The only name I could remember at the moment was Astarte, but I did point out that it was a pagan goddess. Also that I just read a couple of days ago that English is one of the very few languages that calls the holiday by a name derived from a fertility goddess. Most European languages use a name derived from the Hebrew or Latin word for Passover.

And that led to a brief discussion of whether it is appropriate for Christians to include Easter eggs — or bunnies — in their holiday celebrations. (Or, similarly, to have Christmas trees at Christmas.) We didn’t try to resolve the issue, just to share experiences and impressions, before going on to the lesson for the day, on the resurrection of Jesus.

I’ve always heard that Easter eggs have pagan origins, but I went online to see if I could find out more. To my surprise, while most websites mentioned the pagan origins, some pointed out that there is actually no clear evidence that this is the case. I have read what I find fairly convincing evidence that the origins of modern Halloween activities do not have the kind of pagan origins often attributed to them by some Christians. Could the same be true of Easter eggs?

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A promise of more to come

April 4, 2010

A few months from now, these branches will be so thick with leaves I won’t be able to see through them. Their own weight will drag them down to brush against my car. By fall we will be trimming them back just so I can get into my car without being poked and prodded.

But now they still look mostly dead. If I hadn’t seen them grow back every summer, I’d worry we cut back too much last fall. While the maple and other trees (which I haven’t succeeded in identifying despite going through a book about trees) are covered with tiny new green leaves, these (whatever they are, we haven’t even decided if they’re properly called trees or bushes) have only a few shoots of green against the stark grey branches.

Those few green leaves are enough, though. I know they mean that a lot more are on the way. (The birds chirping incessantly as I tried different angles for the picture – though always just far enough away that I couldn’t take a good shot of them – likewise assure me that our yard is teeming with life, even if I can’t see most of it.)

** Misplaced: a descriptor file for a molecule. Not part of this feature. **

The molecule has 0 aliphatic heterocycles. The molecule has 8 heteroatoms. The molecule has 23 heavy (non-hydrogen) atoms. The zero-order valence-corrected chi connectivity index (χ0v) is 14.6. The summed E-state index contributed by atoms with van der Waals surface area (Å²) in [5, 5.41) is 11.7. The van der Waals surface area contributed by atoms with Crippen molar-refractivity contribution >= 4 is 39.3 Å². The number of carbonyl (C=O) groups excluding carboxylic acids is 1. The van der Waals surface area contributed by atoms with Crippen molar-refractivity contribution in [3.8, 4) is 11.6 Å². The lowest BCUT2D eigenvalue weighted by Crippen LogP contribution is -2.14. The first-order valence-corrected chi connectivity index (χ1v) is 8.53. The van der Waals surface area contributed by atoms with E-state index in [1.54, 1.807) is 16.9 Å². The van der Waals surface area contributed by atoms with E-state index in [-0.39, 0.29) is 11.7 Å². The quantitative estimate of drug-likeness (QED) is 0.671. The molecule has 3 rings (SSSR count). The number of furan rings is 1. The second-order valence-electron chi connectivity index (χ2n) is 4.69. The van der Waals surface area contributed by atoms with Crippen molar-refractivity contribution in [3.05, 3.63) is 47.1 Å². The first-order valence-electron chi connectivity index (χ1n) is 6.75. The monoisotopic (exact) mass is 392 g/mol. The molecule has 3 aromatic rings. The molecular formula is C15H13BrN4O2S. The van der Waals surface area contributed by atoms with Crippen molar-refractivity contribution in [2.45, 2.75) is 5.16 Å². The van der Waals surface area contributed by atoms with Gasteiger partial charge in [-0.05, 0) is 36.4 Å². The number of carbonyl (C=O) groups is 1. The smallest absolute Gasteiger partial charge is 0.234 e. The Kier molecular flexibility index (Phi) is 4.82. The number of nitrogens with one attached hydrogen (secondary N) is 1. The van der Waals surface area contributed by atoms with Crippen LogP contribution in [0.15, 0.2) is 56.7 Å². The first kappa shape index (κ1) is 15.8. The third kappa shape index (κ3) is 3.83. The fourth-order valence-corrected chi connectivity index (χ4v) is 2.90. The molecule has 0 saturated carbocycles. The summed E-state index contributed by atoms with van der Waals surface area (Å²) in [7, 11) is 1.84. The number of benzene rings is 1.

It seems a very apt metaphor for Resurrection Sunday. The Scripture passage from 1 Corinthians 15 that was read at both church services this morning (ecumenical sunrise service at the Methodist church, then our regular service at the Presbyterian church where my husband now preaches regularly) speaks of Christ as “the firstfruits of those who have fallen asleep.”

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White Easter

March 23, 2008

White is the traditional liturgical color for Easter, though exactly what white represents is listed differently at the various websites I visited to find out why. It is described as “symbolic of gladness and holiness,” “the color of joy and victory,” “symbolizing purity and joy,” and “the color of purity, holiness, glory, and joy.”

I understand why white represents purity (and holiness because that is purity from sin) and glory (bright light), but it is less clear to me why it is associated with joy and victory. Perhaps it was first associated with the Resurrection because of the holiness and glory of Jesus Christ, and because in rising from the dead He brought joy and victory, those also became associated with the color white.